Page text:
Laia’s work made me ask if I should be equally bold about the rights of people suffering at the end of life to choose when to end their life. I have lived with someone suffering for thirty years with Multiple Sclerosis getting worse year by year. I wanted her to live but in the end understood the suffering she was experiencing was something she no longer had the energy to continue with. She was looking at a slow death of up to twenty years during which time her internal organs and muscles would become paralysed. Eventually she would die unable to breath. Or she could choose to end her suffering.
The map here shows the scale of the issue. There are fewer countries permitting assisted suicide than there are that allow abortion. My view is that under carefully controlled laws and regulations there are cases where a human being in immense suffering should be allowed to make the choice to end their life with dignity. The laws in Switzerland and the procedures followed by Dignitas are a good model to be copied.
None of this has been easy for me. I have been close to suicide myself on three occasions. I saw myself as a failure for not finding a cure for the love of my life and not finding a way for her to die in her own bed at the end of her life. After she died I became seriously depressed and have had to work with my doctor, a therapist and antidepressants to get through the grief.
Karen’s decision was sound. She took her decision in June 2019 with two friends who had worked through the issue with her. She told me in early August 2019. She had been in touch with Dignitas since 2015. She had attempted suicide and failed in 2010. The Dignitas process is incredibly detailed and all the time focusses on encouraging the member to find a way to live. A full psychiatric assessment is required along with detailed medical records covering twenty years of her life.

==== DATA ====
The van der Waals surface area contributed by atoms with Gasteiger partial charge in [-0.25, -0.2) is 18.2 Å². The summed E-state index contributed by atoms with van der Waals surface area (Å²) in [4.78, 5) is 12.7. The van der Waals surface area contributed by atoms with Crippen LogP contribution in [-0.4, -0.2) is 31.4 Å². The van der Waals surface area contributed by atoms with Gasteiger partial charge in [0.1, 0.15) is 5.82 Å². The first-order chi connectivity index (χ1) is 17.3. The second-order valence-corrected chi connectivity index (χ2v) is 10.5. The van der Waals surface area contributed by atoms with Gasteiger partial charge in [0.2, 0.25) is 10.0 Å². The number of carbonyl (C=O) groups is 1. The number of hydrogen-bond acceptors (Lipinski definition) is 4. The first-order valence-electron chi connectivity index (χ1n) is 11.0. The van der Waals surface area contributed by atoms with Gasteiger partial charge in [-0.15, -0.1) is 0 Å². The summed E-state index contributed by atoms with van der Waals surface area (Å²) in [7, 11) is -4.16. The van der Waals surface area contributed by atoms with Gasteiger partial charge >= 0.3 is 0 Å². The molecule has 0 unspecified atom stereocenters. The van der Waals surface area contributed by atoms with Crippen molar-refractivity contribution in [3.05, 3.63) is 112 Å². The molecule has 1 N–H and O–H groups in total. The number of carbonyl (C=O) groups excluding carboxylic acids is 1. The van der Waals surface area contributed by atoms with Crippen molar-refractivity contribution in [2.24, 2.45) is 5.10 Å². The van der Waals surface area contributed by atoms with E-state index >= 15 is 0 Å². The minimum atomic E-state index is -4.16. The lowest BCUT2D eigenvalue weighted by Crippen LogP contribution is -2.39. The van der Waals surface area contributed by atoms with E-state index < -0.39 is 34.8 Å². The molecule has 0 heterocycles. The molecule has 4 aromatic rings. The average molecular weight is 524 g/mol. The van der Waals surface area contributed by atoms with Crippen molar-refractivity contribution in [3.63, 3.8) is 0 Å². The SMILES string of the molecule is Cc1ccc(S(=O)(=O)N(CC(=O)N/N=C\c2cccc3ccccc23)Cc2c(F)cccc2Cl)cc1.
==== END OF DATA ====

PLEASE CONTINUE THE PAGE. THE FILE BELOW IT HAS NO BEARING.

From the moment she took the decision until January 27th this year she never wavered. Two days before she went to Switzerland I said I was finally becoming calm about the decision. I had been trying to think of other solutions that would be acceptable to her. She said ‘it is not your decision and you would not be able to change my mind.’
Our children Alex, Tom and Dan supported her decision and understood. All of our friends, including strongly religious people, understood what she wanted to do and why. Her carers and medical staff admired how she had fought on for so long and fully supported her decision.
Those who argue against the right to die claim it is God’s will or that too many will be killed by their relatives for money. Usually those who argue the case do not represent the view of the people who put them in power.
Abril, Laia. 2018. A History of Misogyny. Chapter One – On Abortion. [online] available at https://www.laiaabril.com/project/on-abortion/ (Accessed: July 24th, 2020)
The Nation. 2016. Mike Pence is a Smooth Talking Todd Akin. [online] available at ://www.thenation.com/article/archive/mike-pence-is-a-smooth-talking-todd-akin/ (Accessed: 24th July, 2020).
Euthanasia Map. [online]. Available in Wikipedia at https://simple.wikipedia.org/wiki/Euthanasia#/media/File:Euthanasia_and_the_Law.png (accessed: July 24th, 2020).
The Guardian. 2019. Legalise assisted dying for terminally ill, say 90% of people in UK. [online] Available at https://www.theguardian.com/society/2019/mar/03/legalise-assisted-dying-for-terminally-ill-say-90-per-cent-of-people-in-uk (Accessed: 24th July, 2020)